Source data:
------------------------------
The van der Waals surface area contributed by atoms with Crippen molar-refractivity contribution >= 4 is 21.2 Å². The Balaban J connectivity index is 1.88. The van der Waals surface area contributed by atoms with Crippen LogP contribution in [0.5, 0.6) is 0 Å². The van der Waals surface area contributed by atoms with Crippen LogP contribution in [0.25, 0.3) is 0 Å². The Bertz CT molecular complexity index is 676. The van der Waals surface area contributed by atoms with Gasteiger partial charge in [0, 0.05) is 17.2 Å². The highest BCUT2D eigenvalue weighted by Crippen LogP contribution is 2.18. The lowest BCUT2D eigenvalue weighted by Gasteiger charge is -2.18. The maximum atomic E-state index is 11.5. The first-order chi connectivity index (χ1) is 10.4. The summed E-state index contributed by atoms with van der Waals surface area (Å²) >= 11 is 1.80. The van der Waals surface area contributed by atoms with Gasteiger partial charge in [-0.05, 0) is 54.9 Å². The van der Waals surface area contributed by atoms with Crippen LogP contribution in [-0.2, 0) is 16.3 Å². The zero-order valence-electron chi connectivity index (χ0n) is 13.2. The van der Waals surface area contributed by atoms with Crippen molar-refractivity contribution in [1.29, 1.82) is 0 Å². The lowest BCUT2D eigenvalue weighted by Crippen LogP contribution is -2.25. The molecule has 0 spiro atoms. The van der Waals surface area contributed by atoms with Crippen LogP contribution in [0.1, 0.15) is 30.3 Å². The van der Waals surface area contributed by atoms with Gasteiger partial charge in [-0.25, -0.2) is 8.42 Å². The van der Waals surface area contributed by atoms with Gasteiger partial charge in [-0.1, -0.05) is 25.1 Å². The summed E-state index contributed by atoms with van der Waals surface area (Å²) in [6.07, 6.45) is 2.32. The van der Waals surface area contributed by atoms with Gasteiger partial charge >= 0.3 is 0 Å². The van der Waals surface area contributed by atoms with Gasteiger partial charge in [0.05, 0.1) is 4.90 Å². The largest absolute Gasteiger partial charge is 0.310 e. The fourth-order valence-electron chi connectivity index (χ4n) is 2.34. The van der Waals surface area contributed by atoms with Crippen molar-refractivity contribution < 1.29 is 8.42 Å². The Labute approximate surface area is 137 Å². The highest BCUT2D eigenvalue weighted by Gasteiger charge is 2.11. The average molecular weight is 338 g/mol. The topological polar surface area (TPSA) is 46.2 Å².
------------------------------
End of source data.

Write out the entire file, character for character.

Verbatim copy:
The van der Waals surface area contributed by atoms with Crippen molar-refractivity contribution >= 4 is 21.2 Å². The Balaban J connectivity index is 1.88. The van der Waals surface area contributed by atoms with Crippen LogP contribution in [0.5, 0.6) is 0 Å². The van der Waals surface area contributed by atoms with Crippen LogP contribution in [0.25, 0.3) is 0 Å². The Bertz CT molecular complexity index is 676. The van der Waals surface area contributed by atoms with Gasteiger partial charge in [0, 0.05) is 17.2 Å². The highest BCUT2D eigenvalue weighted by Crippen LogP contribution is 2.18. The lowest BCUT2D eigenvalue weighted by Gasteiger charge is -2.18. The maximum atomic E-state index is 11.5. The first-order chi connectivity index (χ1) is 10.4. The summed E-state index contributed by atoms with van der Waals surface area (Å²) >= 11 is 1.80. The van der Waals surface area contributed by atoms with Gasteiger partial charge in [-0.05, 0) is 54.9 Å². The van der Waals surface area contributed by atoms with Crippen LogP contribution in [-0.2, 0) is 16.3 Å². The zero-order valence-electron chi connectivity index (χ0n) is 13.2. The van der Waals surface area contributed by atoms with Crippen molar-refractivity contribution in [1.29, 1.82) is 0 Å². The lowest BCUT2D eigenvalue weighted by Crippen LogP contribution is -2.25. The molecule has 0 spiro atoms. The van der Waals surface area contributed by atoms with Crippen LogP contribution in [0.1, 0.15) is 30.3 Å². The van der Waals surface area contributed by atoms with Gasteiger partial charge in [-0.25, -0.2) is 8.42 Å². The van der Waals surface area contributed by atoms with Gasteiger partial charge in [-0.1, -0.05) is 25.1 Å². The summed E-state index contributed by atoms with van der Waals surface area (Å²) in [6.07, 6.45) is 2.32. The van der Waals surface area contributed by atoms with Gasteiger partial charge >= 0.3 is 0 Å². The van der Waals surface area contributed by atoms with Gasteiger partial charge in [0.05, 0.1) is 4.90 Å². The largest absolute Gasteiger partial charge is 0.310 e. The fourth-order valence-electron chi connectivity index (χ4n) is 2.34. The van der Waals surface area contributed by atoms with Crippen molar-refractivity contribution < 1.29 is 8.42 Å². The Labute approximate surface area is 137 Å². The highest BCUT2D eigenvalue weighted by Gasteiger charge is 2.11. The average molecular weight is 338 g/mol. The topological polar surface area (TPSA) is 46.2 Å².